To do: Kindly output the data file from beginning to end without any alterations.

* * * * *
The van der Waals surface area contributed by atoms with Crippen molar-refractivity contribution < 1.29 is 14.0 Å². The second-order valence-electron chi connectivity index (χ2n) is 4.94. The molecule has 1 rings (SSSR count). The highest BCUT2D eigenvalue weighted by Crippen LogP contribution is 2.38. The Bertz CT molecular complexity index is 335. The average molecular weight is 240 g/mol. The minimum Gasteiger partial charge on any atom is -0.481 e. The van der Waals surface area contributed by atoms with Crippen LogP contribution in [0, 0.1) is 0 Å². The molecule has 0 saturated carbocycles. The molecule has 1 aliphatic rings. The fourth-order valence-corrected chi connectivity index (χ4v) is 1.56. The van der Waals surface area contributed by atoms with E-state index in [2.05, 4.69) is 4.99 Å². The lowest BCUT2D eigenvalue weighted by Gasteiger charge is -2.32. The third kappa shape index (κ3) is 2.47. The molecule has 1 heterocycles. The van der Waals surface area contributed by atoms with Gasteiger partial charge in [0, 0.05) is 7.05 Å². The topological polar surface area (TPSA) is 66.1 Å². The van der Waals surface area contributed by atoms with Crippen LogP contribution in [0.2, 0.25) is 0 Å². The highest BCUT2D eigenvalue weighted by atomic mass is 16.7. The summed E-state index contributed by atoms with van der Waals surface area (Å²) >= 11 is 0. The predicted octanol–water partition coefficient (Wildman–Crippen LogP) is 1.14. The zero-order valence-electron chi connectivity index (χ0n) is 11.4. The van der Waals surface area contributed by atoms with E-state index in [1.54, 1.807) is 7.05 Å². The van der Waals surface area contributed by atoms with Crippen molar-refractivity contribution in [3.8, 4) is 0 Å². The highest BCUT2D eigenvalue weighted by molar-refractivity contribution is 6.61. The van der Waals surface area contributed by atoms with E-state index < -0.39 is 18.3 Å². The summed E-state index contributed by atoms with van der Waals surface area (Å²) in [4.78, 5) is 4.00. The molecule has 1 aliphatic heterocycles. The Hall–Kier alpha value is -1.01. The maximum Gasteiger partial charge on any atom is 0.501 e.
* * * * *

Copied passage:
The van der Waals surface area contributed by atoms with Crippen molar-refractivity contribution < 1.29 is 14.0 Å². The second-order valence-electron chi connectivity index (χ2n) is 4.94. The molecule has 1 rings (SSSR count). The highest BCUT2D eigenvalue weighted by Crippen LogP contribution is 2.38. The Bertz CT molecular complexity index is 335. The average molecular weight is 240 g/mol. The minimum Gasteiger partial charge on any atom is -0.481 e. The van der Waals surface area contributed by atoms with Crippen LogP contribution in [0, 0.1) is 0 Å². The molecule has 0 saturated carbocycles. The molecule has 1 aliphatic rings. The fourth-order valence-corrected chi connectivity index (χ4v) is 1.56. The van der Waals surface area contributed by atoms with E-state index in [2.05, 4.69) is 4.99 Å². The lowest BCUT2D eigenvalue weighted by Gasteiger charge is -2.32. The third kappa shape index (κ3) is 2.47. The molecule has 1 heterocycles. The van der Waals surface area contributed by atoms with Gasteiger partial charge in [0, 0.05) is 7.05 Å². The topological polar surface area (TPSA) is 66.1 Å². The van der Waals surface area contributed by atoms with Crippen LogP contribution in [0.2, 0.25) is 0 Å². The highest BCUT2D eigenvalue weighted by atomic mass is 16.7. The summed E-state index contributed by atoms with van der Waals surface area (Å²) >= 11 is 0. The predicted octanol–water partition coefficient (Wildman–Crippen LogP) is 1.14. The zero-order valence-electron chi connectivity index (χ0n) is 11.4. The van der Waals surface area contributed by atoms with E-state index in [1.54, 1.807) is 7.05 Å². The van der Waals surface area contributed by atoms with Crippen molar-refractivity contribution in [3.8, 4) is 0 Å². The highest BCUT2D eigenvalue weighted by molar-refractivity contribution is 6.61. The van der Waals surface area contributed by atoms with E-state index < -0.39 is 18.3 Å². The summed E-state index contributed by atoms with van der Waals surface area (Å²) in [4.78, 5) is 4.00. The molecule has 1 aliphatic heterocycles. The Hall–Kier alpha value is -1.01. The maximum Gasteiger partial charge on any atom is 0.501 e.